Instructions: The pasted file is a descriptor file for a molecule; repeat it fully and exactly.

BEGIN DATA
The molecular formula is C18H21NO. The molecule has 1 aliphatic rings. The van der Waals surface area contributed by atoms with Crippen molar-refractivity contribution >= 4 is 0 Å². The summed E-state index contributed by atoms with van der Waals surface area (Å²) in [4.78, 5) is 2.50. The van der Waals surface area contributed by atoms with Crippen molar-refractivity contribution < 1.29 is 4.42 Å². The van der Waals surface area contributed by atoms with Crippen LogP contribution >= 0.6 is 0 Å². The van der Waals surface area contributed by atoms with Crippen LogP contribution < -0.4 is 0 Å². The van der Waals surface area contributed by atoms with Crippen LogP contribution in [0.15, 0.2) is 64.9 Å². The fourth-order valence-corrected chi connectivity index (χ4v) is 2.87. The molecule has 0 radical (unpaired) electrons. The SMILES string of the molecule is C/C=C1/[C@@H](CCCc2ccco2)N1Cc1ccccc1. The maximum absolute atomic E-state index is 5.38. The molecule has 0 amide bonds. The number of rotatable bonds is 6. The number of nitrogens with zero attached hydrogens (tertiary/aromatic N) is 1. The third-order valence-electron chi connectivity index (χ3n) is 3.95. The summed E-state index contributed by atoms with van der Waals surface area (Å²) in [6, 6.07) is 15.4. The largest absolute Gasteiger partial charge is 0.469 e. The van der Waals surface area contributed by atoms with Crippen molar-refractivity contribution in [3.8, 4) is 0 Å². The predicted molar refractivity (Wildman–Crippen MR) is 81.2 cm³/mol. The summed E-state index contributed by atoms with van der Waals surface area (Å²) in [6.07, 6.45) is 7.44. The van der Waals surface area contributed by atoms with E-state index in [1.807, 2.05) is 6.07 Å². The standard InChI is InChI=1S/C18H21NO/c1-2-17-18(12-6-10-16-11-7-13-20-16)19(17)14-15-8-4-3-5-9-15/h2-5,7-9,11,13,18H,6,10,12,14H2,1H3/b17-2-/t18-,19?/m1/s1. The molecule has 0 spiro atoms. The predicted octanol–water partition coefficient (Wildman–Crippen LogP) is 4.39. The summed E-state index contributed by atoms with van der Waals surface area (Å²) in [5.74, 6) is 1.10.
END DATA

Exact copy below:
The molecular formula is C18H21NO. The molecule has 1 aliphatic rings. The van der Waals surface area contributed by atoms with Crippen molar-refractivity contribution >= 4 is 0 Å². The summed E-state index contributed by atoms with van der Waals surface area (Å²) in [4.78, 5) is 2.50. The van der Waals surface area contributed by atoms with Crippen molar-refractivity contribution < 1.29 is 4.42 Å². The van der Waals surface area contributed by atoms with Crippen LogP contribution >= 0.6 is 0 Å². The van der Waals surface area contributed by atoms with Crippen LogP contribution < -0.4 is 0 Å². The van der Waals surface area contributed by atoms with Crippen LogP contribution in [0.15, 0.2) is 64.9 Å². The fourth-order valence-corrected chi connectivity index (χ4v) is 2.87. The molecule has 0 radical (unpaired) electrons. The SMILES string of the molecule is C/C=C1/[C@@H](CCCc2ccco2)N1Cc1ccccc1. The maximum absolute atomic E-state index is 5.38. The molecule has 0 amide bonds. The number of rotatable bonds is 6. The number of nitrogens with zero attached hydrogens (tertiary/aromatic N) is 1. The third-order valence-electron chi connectivity index (χ3n) is 3.95. The summed E-state index contributed by atoms with van der Waals surface area (Å²) in [6, 6.07) is 15.4. The largest absolute Gasteiger partial charge is 0.469 e. The van der Waals surface area contributed by atoms with Crippen molar-refractivity contribution in [3.8, 4) is 0 Å². The predicted molar refractivity (Wildman–Crippen MR) is 81.2 cm³/mol. The summed E-state index contributed by atoms with van der Waals surface area (Å²) in [6.07, 6.45) is 7.44. The van der Waals surface area contributed by atoms with E-state index in [1.807, 2.05) is 6.07 Å². The standard InChI is InChI=1S/C18H21NO/c1-2-17-18(12-6-10-16-11-7-13-20-16)19(17)14-15-8-4-3-5-9-15/h2-5,7-9,11,13,18H,6,10,12,14H2,1H3/b17-2-/t18-,19?/m1/s1. The molecule has 0 spiro atoms. The predicted octanol–water partition coefficient (Wildman–Crippen LogP) is 4.39. The summed E-state index contributed by atoms with van der Waals surface area (Å²) in [5.74, 6) is 1.10.